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watson524

New boat is in the slip but boy do I need practice!

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I've always said there's no shame in lining in a boat if necessary.  But my boat is much smaller.  Use care . . . 

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I have the EXACT boat!  Yes it has taken a lot of practice and it still sometimes is just not right.  I have found that I was coming in too close the row of slips and it was hard to make the pivot turn.  I moved a bit farther out to the center of the channel and then hit reverse to stop as much forward motion.. then start he pivot turn with turning wheel hard to starboard and bumping reverse for 2 sec.  then hard to port and bump to forward.  then i find I am fairly lined up and I can drive it in in reverse adjusting as necessary.  I have also used the pylon as a pivot.  the rub rail is pretty stout.  Although, i did put a gouge on the rub rail from a piece of metal sticking out on my slip...I was pissed!  but thank god it was on the rub rail and not the fiberglass.  My boat is a 2018 as well...Just got it in sept...  my first boat so I am learning a LOT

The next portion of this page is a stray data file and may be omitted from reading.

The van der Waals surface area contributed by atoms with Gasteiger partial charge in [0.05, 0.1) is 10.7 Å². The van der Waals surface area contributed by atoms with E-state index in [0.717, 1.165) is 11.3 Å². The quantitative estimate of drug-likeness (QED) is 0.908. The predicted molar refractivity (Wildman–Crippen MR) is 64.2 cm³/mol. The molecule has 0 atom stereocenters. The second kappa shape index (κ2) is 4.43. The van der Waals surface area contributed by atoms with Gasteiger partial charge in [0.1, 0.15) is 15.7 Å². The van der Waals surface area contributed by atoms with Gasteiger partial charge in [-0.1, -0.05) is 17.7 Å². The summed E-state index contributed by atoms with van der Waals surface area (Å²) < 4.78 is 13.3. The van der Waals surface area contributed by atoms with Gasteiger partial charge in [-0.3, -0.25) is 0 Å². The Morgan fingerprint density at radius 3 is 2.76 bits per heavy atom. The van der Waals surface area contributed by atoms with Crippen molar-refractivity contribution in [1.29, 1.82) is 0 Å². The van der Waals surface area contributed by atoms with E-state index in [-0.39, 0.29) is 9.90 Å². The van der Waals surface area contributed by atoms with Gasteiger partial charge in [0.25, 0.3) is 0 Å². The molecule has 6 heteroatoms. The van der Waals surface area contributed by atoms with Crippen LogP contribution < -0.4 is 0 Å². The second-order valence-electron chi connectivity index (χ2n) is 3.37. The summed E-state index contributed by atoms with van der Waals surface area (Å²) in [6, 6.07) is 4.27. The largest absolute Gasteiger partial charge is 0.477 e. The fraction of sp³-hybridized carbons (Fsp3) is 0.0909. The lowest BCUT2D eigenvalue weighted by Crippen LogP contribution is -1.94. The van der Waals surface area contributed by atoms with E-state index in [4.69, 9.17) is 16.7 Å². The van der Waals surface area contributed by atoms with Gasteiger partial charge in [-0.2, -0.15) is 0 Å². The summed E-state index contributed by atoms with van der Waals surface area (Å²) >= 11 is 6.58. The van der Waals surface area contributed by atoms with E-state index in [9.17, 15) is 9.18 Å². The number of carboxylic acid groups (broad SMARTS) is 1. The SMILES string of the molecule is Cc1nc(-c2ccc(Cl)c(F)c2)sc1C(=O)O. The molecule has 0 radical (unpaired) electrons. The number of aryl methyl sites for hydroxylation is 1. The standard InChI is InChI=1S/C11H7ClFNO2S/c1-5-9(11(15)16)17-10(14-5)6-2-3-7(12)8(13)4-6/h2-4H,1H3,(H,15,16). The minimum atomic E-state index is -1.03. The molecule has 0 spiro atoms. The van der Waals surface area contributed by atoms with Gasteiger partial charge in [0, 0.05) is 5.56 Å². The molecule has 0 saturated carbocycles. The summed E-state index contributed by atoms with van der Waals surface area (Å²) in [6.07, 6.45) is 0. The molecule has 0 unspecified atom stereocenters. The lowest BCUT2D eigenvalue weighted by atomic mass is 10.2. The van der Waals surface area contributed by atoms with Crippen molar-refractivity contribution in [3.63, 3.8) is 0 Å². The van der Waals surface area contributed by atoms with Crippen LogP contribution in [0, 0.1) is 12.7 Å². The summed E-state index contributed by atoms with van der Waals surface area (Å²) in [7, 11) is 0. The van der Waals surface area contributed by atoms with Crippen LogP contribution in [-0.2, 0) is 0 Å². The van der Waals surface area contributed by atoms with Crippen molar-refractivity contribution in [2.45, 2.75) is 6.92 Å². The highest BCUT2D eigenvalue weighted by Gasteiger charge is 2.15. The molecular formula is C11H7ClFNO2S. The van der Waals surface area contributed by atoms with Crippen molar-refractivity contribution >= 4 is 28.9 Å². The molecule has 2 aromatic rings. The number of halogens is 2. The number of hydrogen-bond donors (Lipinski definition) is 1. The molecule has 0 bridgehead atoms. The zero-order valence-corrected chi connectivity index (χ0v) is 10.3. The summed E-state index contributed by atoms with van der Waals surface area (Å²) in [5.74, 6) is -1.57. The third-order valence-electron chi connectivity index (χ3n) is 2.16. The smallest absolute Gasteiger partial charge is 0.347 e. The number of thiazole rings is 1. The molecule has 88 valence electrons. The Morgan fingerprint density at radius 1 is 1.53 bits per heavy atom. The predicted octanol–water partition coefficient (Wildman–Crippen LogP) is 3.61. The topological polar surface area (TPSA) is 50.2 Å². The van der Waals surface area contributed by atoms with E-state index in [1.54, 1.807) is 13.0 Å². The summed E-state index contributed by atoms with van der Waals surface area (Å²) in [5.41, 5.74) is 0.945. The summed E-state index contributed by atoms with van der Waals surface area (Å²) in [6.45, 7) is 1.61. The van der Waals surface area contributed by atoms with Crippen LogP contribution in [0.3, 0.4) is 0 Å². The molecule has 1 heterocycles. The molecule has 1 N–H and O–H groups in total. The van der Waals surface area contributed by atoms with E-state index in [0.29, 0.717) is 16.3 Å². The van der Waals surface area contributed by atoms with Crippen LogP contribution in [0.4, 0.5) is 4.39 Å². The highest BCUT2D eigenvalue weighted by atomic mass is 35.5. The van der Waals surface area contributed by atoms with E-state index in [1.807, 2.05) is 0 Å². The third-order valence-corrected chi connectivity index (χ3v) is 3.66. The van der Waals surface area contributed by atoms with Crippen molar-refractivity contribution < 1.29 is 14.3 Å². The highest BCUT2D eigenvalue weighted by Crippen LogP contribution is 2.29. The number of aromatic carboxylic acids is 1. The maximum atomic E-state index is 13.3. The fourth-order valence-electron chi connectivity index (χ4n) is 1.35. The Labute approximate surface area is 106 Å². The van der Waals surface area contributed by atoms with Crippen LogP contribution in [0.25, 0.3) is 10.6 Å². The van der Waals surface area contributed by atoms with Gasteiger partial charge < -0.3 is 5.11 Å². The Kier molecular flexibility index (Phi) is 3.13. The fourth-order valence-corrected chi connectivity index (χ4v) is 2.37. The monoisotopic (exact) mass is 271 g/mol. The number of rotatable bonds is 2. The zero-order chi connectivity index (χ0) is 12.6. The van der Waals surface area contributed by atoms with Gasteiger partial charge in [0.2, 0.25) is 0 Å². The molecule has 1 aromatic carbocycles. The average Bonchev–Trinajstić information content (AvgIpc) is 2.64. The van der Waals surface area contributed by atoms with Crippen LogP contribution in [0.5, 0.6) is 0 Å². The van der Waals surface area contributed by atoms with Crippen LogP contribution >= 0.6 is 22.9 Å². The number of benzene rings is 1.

Jonny

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2 hours ago, watson524 said:

Lining? 

Tossing a line to someone on shore to help pull; or putting someone off your boat for same.  But at some point a boat is too heavy for that.  But even putting a passenger off so they can help fend the boat can help.  Again, with larger boats and wind one (or even two) may not be able to do much, and they could get hurt trying.

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I let my wife dock the boat. That way, it is her fault...

:)

brick

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Go bow first

docking lights wont help much in the dark, if you back it in.

 

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 My wife uses Echo Location  at night & in heavy fog.

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1 hour ago, rreale said:

Go bow first

docking lights wont help much in the dark, if you back it in.

 

The boat is too long for the slip. Bow in and they can not get on and off the swim platform.